REGULATORY IMPACT ANALYSIS STATEMENT (This statement is not part of the Regulations.) Issues The Rail Safety Administrative Monetary Penalties Regulations (the AMPs Regulations), which came into force on April 1, 2015, did not contain designated provisions for the Grade Crossings Regulations (GCRs). Amendments complement the existing railway safety oversight regime by providing a full set of compliance and enforcement tools to the Minister of Transport to effectively deal with safety enforcement. Amendments were also required to address technical concerns raised by the Standing Joint Committee for the Scrutiny of Regulations (SJCSR). Background The initial AMPs Regulations were published in the Canada Gazette, Part II, on October 22, 2014, and included designated provisions for the Railway Safety Act (the Act), the 2001 Railway Safety Management System Regulations, the Mining Near Lines of Railways Regulations and the Railway Prevention of Electric Sparks Regulations. Subsequent amendments to the AMPs Regulations were made in June 2015 following the coming into force of new Railway Safety Act provisions associated with the railway operating certificate in January 2015, and the coming into force of the Railway Safety Management Systems Regulations, 2015, in April. In May and June 2015, a counsel of the SJCSR raised various points of clarity within the AMPs Regulations and suggested subsequent amendments to the Regulations. Objectives The objectives of the amendments are as follows: (a) to provide the Minister of Transport with the necessary compliance and enforcement tools by expanding the scope of the administrative monetary penalties regime to encompass the GCRs; and (b) to address technical issues identified by the SJCSR. Description The amendments modify Schedule 1 of the AMPs Regulations by adding a new Part 5 that includes the designated provisions for the GCRs. The schedules prescribe the maximum payable amount for an individual and a company for each violation of a designated provision. There are three distinct maximum payable amounts reflecting the level of significance of each designated provision measured by the seriousness of the consequences or potential consequences of the contravention. The three maximum payable amounts reflect low-risk violations of administrative-type provisions, medium-risk safety violations and major safety violations that pose the highest risk to safety. The maximum payable amounts for a violation are as follows: This table presents the maximum payable amounts for a violation. Column 1 Column 2 Column 3 Maximum Payable Amount ($) Maximum Payable Amount ($) Level of Risk Individual Corporation Category A If violation is low-level risk 5,000 25,000 Category B If violation is medium-level risk 25,000 125,000 Category C If violation is high-level risk 50,000 250,000 Examples of designated provisions of the Grade Crossings Regulations and the maximum payable amounts prescribed include: Subsection 110(2), requires a railway company to keep records of any warning system malfunction or failure for two years after the day on which the railway company was advised or became aware of any condition that exists that may cause a malfunction or failure: maximum payable amount — $5,000/$25,000. Section 92, requires a railway company to ensure that the instrument housing for a warning system is locked when it is unattended: maximum payable amount — $25,000/$125,000. Paragraph 103(a), requires a railway company or road authority to notify the other party of a traffic control device that is interconnected with a warning system malfunction even if the malfunction, condition or failure is not confirmed: maximum payable amount — $50,000/$250,000. Under the Act, any person served with a notice of violation may request from the Transportation Appeal Tribunal of Canada (TATC) a review of an alleged violation and the amount of the penalty. The minister or the person served with a notice of violation may appeal the results of the determination to the TATC for final determination. As a quasi-judicial body, the TATC review process is less formal than court proceedings. Thus, an AMP regime is relatively inexpensive to administer within an existing compliance and enforcement program, and it normally results in more timely and effective enforcement than prosecution. Following recommendations made by the SJCSR, technical amendments are made to relocate the designation of two instruments, the violation of which is subject to the AMP regime of the Railway Safety Act, from Schedule 1, Part 1 to section 3 of the Regulations. In addition, the maximum penalty for a corporation has been removed from item 19 in Schedule 1, Part 1, as the obligation under subsection 35(3) of the Act can only relate to an individual. The amendments are technical in nature, and do not affect any of the instruments designated nor the maximum amounts payable for the violation of those instruments. Consultation Stakeholders were informed of the Department’s intention to continually amend the AMPs Regulations to reflect new regulatory requirements at the May 28, 2014, meeting of the Advisory Council on Railway Safety. During February and March 2015, Transport Canada consulted with the following stakeholders on the proposed amendments to the Railway Safety Administrative Monetary Penalties Regulations: Canadian railway industry, including all companies under federal jurisdiction, and the Railway Association of Canada; Labour organizations including, but not limited to, Unifor, Teamsters Canada Rail Conference, and United Steelworkers; Road authorities, municipalities, associations, and band councils; Representatives of provincial governments; and Members of the public. As a result of the consultations, Transport Canada received one letter from a municipality that was outside the scope of this regulatory amendment. The municipality acknowledged the overall objective of providing an enforcement tool to improve rail safety. The stakeholder requested that Transport Canada establish a reasonable cost-sharing mechanism to mitigate the additional financial burden of complying with the Grade Crossings Regulations. The proposed amendments to the Regulations Amending the Railway Safety Administrative Monetary Penalties Regulations (Grade Crossings Regulations) were published in Part I of the Canada Gazette on, June 27, 2015, followed by a 30-day comment period. No comments were received. The amendments related to the recommendations from the SJCSR are technical and do not impact on stakeholder interests. Therefore, such amendments were not consulted with stakeholders. “One-for-One” Rule The “One-for-One” Rule does not apply to this proposal, as there is no change in administrative burden. Small business lens The small business lens does not apply to this proposal, as no incremental costs will be imposed on small businesses that comply with the Act and its related instruments. Rationale The amendments to the AMPs Regulations address gaps in the AMPs regime by capturing the Grade Crossings Regulations. These amendments complement the existing railway safety oversight regime by providing a full set of compliance and enforcement tools to the Minister of Transport to effectively deal with safety enforcement. The amendments to the AMPs Regulations benefit the Canadian public by allowing Transport Canada to enforce requirements with respect to the GCRs using an administrative process rather than resorting to prosecution in the courts. Criminal proceedings often result in considerable costs to the federal government and to the individual and/or corporation involved. All government departments, and more specifically Transport Canada, have adopted what is termed a progressive or graduated approach to the compliance or enforcement activities under their authority. Where AMPs are proposed, they are invariably suggested as a complement or supplement to other compliance and enforcement tools. These amendments expand the application of the Minister of Transport’s compliance and enforcement tools, thereby increasing rail safety and public confidence. The objectives of the Act include the promotion and provision of safety and security to the public and personnel, the protection of property and the environment in railway operations, the recognition of the responsibility of companies to demonstrate that they continuously manage risks related to safety matters, and the facilitation of a modern, flexible and efficient regulatory scheme that will ensure the continuing enhancement of railway safety and security. The regulatory amendments to amend certain issues identified by the SJCSR serve to clarify the department’s current regulatory authorities. These amendments have no cost to or impact on government policy, industry, or Canadians. Implementation, enforcement and service standards The AMP Regulations modify existing Schedule 1 by adding a new Part 5 for the designated provisions for the GCRs, which came into force on November 28, 2014. The amendments to section 3 and Part I, Schedule I are technical in nature and do not change the nature of the AMP Regulations that were implemented in April 2015. To ensure that AMPs in respect to the new Regulations are applied in a fair, impartial, predictable and nationally consistent manner, guidance materials will be developed to align with rail safety’s existing compliance and enforcement regime. Training will be provided to rail safety officials within existing programs. Adding this guidance to the existing training program will ensure that departmental officials take a standard approach in similar circumstances to achieve consistent results. Contact Any questions related to the amendments to the Railway Safety Administrative Monetary Penalties Regulations should be directed to Susan Archer Director Regulatory Affairs Transport Canada Telephone: 613-990-8690 Email: [email protected] Footnote a S.C. 2012, c. 7, s. 31 Footnote b R.S., c. 32 (4th Supp.) Footnote 1 SOR/2014-233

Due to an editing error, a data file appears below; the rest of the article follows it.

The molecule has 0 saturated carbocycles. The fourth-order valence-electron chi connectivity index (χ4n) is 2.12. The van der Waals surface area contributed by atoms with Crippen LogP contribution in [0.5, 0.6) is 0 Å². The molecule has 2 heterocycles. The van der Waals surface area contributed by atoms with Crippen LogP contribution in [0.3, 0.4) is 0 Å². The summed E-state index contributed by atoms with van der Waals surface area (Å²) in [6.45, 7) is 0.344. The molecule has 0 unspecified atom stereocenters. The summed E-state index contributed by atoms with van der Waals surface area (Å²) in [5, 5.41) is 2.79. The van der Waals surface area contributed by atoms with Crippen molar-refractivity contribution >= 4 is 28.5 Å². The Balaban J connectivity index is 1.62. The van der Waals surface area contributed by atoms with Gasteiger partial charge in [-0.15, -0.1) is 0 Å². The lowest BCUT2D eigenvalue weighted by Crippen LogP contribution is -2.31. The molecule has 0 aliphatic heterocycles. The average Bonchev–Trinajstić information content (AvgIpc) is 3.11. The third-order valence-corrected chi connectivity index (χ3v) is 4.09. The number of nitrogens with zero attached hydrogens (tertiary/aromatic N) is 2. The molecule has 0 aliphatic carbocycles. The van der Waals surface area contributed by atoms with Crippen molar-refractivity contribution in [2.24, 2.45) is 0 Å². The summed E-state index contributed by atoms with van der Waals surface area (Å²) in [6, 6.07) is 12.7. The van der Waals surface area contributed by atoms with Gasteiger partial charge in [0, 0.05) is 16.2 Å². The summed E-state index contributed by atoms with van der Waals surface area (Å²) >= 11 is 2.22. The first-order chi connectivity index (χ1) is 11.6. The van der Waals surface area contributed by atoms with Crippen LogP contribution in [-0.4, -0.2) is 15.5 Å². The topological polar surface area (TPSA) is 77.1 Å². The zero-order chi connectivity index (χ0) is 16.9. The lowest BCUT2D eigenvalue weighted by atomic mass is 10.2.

This Bill does not amend any statutes.